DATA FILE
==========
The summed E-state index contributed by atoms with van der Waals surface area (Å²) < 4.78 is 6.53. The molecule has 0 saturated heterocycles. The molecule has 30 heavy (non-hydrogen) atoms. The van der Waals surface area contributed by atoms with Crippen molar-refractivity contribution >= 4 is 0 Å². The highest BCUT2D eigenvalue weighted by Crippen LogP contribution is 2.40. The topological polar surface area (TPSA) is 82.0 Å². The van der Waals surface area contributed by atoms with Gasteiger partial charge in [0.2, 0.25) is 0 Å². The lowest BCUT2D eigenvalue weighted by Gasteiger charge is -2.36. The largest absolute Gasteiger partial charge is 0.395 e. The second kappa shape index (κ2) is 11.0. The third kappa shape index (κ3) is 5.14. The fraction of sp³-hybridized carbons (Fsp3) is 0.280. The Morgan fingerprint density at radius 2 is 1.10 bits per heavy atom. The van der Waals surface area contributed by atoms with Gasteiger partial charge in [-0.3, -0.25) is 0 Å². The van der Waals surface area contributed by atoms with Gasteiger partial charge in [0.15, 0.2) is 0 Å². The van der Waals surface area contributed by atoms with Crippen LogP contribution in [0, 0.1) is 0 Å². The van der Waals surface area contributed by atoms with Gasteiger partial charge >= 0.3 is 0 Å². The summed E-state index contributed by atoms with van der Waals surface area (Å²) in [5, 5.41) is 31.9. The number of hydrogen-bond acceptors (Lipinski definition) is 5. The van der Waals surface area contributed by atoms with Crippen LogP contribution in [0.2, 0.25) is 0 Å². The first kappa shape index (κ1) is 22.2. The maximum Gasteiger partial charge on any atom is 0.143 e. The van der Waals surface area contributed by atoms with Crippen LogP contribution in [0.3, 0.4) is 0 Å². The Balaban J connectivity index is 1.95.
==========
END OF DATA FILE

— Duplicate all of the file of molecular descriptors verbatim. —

The summed E-state index contributed by atoms with van der Waals surface area (Å²) < 4.78 is 6.53. The molecule has 0 saturated heterocycles. The molecule has 30 heavy (non-hydrogen) atoms. The van der Waals surface area contributed by atoms with Crippen molar-refractivity contribution >= 4 is 0 Å². The highest BCUT2D eigenvalue weighted by Crippen LogP contribution is 2.40. The topological polar surface area (TPSA) is 82.0 Å². The van der Waals surface area contributed by atoms with Gasteiger partial charge in [0.2, 0.25) is 0 Å². The lowest BCUT2D eigenvalue weighted by Gasteiger charge is -2.36. The largest absolute Gasteiger partial charge is 0.395 e. The second kappa shape index (κ2) is 11.0. The third kappa shape index (κ3) is 5.14. The fraction of sp³-hybridized carbons (Fsp3) is 0.280. The Morgan fingerprint density at radius 2 is 1.10 bits per heavy atom. The van der Waals surface area contributed by atoms with Gasteiger partial charge in [-0.3, -0.25) is 0 Å². The van der Waals surface area contributed by atoms with Gasteiger partial charge in [0.15, 0.2) is 0 Å². The van der Waals surface area contributed by atoms with Crippen LogP contribution in [0, 0.1) is 0 Å². The van der Waals surface area contributed by atoms with Gasteiger partial charge >= 0.3 is 0 Å². The summed E-state index contributed by atoms with van der Waals surface area (Å²) in [5, 5.41) is 31.9. The number of hydrogen-bond acceptors (Lipinski definition) is 5. The van der Waals surface area contributed by atoms with Crippen LogP contribution in [0.2, 0.25) is 0 Å². The first kappa shape index (κ1) is 22.2. The maximum Gasteiger partial charge on any atom is 0.143 e. The van der Waals surface area contributed by atoms with Crippen LogP contribution in [0.3, 0.4) is 0 Å². The Balaban J connectivity index is 1.95.